What I wish I knew before becoming a software engineer

I think the biggest thing to know prior to joining the industry is the soft skills required to be effective in the role. Having technical expertise is great, but making decisions as a team and engaging with leadership and stakeholders is the most important part as they must understand the technical jargon that you’re presenting prior to proceeding with project work. A software team comprises a variety of people, technical and non-technical, so that ability to engage with everyone effectively is essential.

I’d also say that having a broad repertoire and exposure to various languages, testing frameworks, planning skills and communication methods is a must. It doesn’t have to be in detail, but just get to grips with the way in which various languages intertwine.

As mentioned previously, due to the fast moving pace of technology, it’s more important to be adaptable to industry changes and demands rather than being an expert in one particular area. What’s being used today may not be used tomorrow, so being able to switch contexts is very beneficial. For example, Cloud is such a big thing now so going forward a beginner course in AWS such as Cloud Practitioner Essentials will give good basic working knowledge and stand you in good stead to develop that knowledge throughout your career.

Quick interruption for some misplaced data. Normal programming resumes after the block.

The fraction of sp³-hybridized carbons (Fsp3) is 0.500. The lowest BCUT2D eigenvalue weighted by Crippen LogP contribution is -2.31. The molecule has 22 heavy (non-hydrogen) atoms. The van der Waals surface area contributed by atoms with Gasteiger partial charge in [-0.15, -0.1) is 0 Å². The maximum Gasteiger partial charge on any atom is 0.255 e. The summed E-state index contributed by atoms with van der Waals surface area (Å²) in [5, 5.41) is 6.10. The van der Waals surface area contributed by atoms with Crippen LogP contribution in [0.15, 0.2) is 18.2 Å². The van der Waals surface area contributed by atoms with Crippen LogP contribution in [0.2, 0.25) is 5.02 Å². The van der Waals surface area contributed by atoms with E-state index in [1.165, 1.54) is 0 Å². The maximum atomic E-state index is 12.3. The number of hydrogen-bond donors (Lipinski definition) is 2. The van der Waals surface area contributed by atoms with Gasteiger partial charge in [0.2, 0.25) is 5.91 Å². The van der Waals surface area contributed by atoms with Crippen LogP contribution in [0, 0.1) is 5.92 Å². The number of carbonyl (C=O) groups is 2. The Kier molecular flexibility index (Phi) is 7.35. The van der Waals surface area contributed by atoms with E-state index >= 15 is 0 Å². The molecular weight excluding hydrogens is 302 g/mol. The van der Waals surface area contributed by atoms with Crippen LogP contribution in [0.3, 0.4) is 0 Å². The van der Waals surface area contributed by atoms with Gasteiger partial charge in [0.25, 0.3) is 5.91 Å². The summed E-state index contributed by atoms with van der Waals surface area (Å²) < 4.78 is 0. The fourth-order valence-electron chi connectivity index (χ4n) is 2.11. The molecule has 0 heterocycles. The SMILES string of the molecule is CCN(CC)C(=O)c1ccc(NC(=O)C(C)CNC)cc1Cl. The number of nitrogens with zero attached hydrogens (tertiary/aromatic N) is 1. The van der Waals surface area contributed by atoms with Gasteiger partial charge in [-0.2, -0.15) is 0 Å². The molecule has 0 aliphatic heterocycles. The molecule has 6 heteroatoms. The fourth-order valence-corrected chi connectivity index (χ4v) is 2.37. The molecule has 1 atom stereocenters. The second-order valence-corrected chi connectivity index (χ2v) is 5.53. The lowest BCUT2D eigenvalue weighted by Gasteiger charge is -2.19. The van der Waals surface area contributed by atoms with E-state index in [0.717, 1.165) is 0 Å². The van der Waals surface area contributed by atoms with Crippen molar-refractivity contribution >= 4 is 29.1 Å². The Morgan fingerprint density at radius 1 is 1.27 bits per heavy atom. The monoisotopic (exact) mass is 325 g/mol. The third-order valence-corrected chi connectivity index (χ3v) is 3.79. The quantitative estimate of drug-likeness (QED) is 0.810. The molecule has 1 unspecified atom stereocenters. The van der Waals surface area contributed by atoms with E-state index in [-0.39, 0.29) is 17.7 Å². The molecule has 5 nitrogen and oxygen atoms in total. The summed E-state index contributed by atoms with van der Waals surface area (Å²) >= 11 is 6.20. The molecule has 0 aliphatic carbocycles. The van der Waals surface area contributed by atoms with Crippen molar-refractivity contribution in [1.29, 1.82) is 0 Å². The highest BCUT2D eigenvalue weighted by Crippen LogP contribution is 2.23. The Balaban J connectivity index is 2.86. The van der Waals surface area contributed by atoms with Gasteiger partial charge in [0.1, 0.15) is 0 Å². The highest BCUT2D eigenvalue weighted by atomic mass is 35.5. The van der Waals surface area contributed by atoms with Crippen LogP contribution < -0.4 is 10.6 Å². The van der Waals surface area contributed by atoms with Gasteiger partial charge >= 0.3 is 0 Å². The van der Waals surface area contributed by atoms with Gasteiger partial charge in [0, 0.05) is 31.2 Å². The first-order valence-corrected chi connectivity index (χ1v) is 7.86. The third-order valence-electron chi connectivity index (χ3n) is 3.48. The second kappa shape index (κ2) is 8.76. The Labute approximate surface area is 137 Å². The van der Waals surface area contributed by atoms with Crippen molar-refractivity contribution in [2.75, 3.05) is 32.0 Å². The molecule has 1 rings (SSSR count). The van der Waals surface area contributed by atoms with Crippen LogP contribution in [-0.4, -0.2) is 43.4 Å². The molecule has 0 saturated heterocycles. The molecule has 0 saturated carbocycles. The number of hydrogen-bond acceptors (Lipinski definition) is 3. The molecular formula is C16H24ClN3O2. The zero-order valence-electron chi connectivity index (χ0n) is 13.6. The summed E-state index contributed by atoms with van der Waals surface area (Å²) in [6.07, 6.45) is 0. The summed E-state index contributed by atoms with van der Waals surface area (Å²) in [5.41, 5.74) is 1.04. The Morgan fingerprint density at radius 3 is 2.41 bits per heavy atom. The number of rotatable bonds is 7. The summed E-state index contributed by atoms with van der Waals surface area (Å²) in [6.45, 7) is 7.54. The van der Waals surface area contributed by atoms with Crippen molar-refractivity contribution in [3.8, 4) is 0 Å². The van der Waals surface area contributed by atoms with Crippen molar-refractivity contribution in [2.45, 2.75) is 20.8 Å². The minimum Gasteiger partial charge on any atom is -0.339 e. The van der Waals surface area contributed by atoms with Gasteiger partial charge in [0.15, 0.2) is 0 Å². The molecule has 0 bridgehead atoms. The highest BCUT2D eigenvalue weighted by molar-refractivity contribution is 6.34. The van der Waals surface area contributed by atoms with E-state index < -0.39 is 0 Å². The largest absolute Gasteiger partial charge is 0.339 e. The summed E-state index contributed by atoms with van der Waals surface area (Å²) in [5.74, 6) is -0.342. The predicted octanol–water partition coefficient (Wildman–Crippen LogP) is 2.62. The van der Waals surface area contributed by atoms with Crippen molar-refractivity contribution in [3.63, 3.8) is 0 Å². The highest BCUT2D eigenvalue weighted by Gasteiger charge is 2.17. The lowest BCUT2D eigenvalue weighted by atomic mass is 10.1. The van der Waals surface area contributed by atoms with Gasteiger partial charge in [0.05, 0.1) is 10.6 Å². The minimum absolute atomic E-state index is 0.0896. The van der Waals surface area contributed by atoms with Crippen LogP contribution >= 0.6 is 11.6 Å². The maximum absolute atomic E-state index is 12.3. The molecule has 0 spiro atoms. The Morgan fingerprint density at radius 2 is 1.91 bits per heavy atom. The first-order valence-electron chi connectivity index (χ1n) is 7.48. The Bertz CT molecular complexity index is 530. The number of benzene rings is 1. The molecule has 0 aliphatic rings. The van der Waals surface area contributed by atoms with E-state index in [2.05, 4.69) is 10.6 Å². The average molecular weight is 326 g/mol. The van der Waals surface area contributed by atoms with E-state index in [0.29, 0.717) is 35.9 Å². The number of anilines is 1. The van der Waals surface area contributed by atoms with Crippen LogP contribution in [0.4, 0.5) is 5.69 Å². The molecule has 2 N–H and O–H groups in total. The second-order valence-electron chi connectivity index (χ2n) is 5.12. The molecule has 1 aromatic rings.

Exciting industry trends

Like many others, the big trend at the moment is Artificial Intelligence (AI) and Machine Learning (ML). Machine learning has improved dramatically in the last few years and will continue to do so. Therefore, it’s important to stay on trend in the technology industry to retain your value to the company by being able to adapt and take in new knowledge.

AI/ML allows us to do amazing things such as auto analysis of video, text, and images to make speech-to-text, text-to-speech, and other tools to help people. There are also obvious benefits of seamless language processing to other languages, autonomous vehicles, fraud detection, image scanning and recognition, for example.

The list is endless, and lots of exciting stuff will come out to get involved in over the coming years. It’s almost a second internet boom right now, so being part of it is very exciting.